Her mother was a Gujarati from Kenya; her father was a Swiss-Hungarian Jew. Shaana was born in Kenya, raised in Switzerland and London – where her enterprising parents discussed social causes and activist campaigns for British beauty brand The Body Shop on the dinner table.
She made annual trips to Mumbai to “stay in touch with her Indian roots”. Her unconventional looks and mixed upbringing as an only child ensured that she felt like “both local and foreigner” in all parts of the world where she lived.
This state of constant dichotomy perhaps led to Shaana rejecting the regular ‘formula’ to get into Bollywood, and embarking on her own unique journey of producing films with a women-centric focus.
And so far it’s working: Ladies First, her new documentary on India’s best-known woman archer Deepika Kumari, has already won international awards including at the London Independent Film Awards and Los Angeles Documentary Film Festival. It releases globally on Netflix on Women’s Day, March 8.
It was as a young undergraduate student at Columbia University studying theatre that Shaana got her first taste of feminism. “New York was a playground of cultures,” she recalls. Inspired by the women students and professors around her, she took up a role in the Off-Broadway production of Eve Ensler’s The Vagina Monologues.
“Here I was, a 19-year-old who hadn’t even yet been in a relationship, doing a monologue on stage about women pleasuring other women,” she laughs. Around the same time, she interned with Mira Nair who was then working on the Indian-American drama film, The Namesake. Her New York experience rekindled her childhood ambition to act.
But destiny had other plans. Shaana was diagnosed with ulcerative colitis, a long-term auto-immune condition that mostly occurs in the developed world, when she was still in college. The diagnosis meant she had to give up her plans to work in Hollywood, and instead return to London to live with her parents.
“It forced me to be aware about nutrition. I adopted an anti-inflammatory diet and now find joy within that. I meditate and do yoga. I entertain mostly at home to avoid eating out,” she says, adding that one can’t live life as a victim. “You have to adapt, to rise and fight another day.”
While her health taught her one lesson, her first taste of Bollywood taught her another. Having auditioned for a small role in a Hindi film to be shot in London, Shaana ended up in Mumbai when one of the crew members failed to get a UK visa, and a song had to be shot in India.
She then got a second lead role in another Hindi film, but most of her parts were cut out in the final edit. Ever the optimist, Shaana took it in her stride and auditioned for more roles.
Soon, however, the constant demands to act in a certain way – dumb or sexualized – left Shaana disillusioned. Unwilling to compromise on her values, she again turned to theatre, finding salvation on stage with the award-winning Chaos Theory.
Her true path revealed itself to Shaana in her mid-20s when her mother then asked her, “Why put your destiny in others’ hands? Why not make your own film and be part of the entire storytelling process?” It all suddenly clicked. Shaana took on the role of executive producer (EP) of West is West, the sequel to the BAFTA-award winning East is East and a coproduction with BBC, starring Om Puri and Linda Bassett.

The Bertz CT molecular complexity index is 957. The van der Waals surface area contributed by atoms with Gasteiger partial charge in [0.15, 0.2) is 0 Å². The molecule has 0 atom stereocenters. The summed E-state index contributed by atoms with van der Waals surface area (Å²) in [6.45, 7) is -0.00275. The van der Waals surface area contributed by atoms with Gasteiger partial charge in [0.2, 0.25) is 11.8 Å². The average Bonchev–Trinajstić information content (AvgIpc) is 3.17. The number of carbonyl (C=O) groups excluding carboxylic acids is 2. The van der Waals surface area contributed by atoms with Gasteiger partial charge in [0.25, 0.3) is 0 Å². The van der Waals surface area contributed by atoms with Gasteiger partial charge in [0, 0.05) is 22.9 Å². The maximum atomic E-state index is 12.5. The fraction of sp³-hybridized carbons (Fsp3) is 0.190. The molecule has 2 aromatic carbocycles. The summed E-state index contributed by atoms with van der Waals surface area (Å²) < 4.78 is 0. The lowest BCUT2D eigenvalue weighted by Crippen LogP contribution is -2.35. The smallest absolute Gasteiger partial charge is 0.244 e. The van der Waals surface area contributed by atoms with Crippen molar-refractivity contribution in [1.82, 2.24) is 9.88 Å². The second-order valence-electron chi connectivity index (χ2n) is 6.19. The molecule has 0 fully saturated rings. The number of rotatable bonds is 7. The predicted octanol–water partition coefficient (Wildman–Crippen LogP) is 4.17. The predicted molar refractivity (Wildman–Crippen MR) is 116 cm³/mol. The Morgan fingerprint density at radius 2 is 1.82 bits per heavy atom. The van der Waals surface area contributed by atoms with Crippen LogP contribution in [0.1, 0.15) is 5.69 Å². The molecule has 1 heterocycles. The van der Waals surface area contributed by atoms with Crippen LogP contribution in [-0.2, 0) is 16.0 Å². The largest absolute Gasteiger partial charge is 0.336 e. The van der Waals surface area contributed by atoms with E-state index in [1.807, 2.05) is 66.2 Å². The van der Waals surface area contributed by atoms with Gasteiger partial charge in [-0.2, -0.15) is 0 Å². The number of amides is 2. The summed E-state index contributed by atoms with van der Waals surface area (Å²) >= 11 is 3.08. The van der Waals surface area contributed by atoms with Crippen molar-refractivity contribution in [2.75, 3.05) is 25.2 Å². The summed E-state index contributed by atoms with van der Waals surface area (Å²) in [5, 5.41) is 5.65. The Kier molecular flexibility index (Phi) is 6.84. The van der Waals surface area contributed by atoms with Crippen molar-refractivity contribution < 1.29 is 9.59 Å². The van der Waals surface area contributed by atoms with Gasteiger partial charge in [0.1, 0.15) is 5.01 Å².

In the same year, she was EP of the hard-hitting documentary Living in Emergency – Stories of Doctors Without Borders. “The sense of control and power I got as a producer was intoxicating,” she says.
Soon her personal life spilled into her professional. Shaana was wooed by Mumbai real-estate baron Uraaz Bahl and, when she was 29, tied the knot with him at a glamorous destination wedding at the Umaid Bhawan Palace in Jodhpur, Rajasthan. It made it to all the fashion magazines and tabloids. “I’m a hopeless romantic,” she justifies with a laugh. “It was the biggest production of my life.”
The married couple took off to the US to study production at the University of Southern California’s film school. They returned to Mumbai, inspired to create films based out of India.
Unwilling to go the Bollywood route, however, they decided to make films for global consumption. That’s why Ladies First, their maiden venture with Shaana as producer and Uraaz as director, is being released globally on Netflix, not in cinemas.
“We both grew so much spending three years with Deepika Kumari – before and after the Rio Olympics. We were humbled by her story and her challenges, and how strong and resilient she is,” admits Shaana.
“Deepika took up archery out of necessity – in a bid to earn food and shelter – not out of a desire for fame. Indian women are capable of so much but most don’t get the opportunity or the means to prove their talents and worth. This is the cause I want to work towards.”
Shaana is now working on another film with a female protagonist. She continues to travel globally, especially to Majorca in Spain where her parents now live, walks the red carpet, is interviewed for her posh home and extensive wardrobe full of international labels, and throws some of the most talked-about parties in Mumbai.
And yet, it is the message of adapting and constant pushing of boundaries that defines the 34-year-old’s life: “Growth comes out of your most difficult experiences. It’s always darkest before dawn.”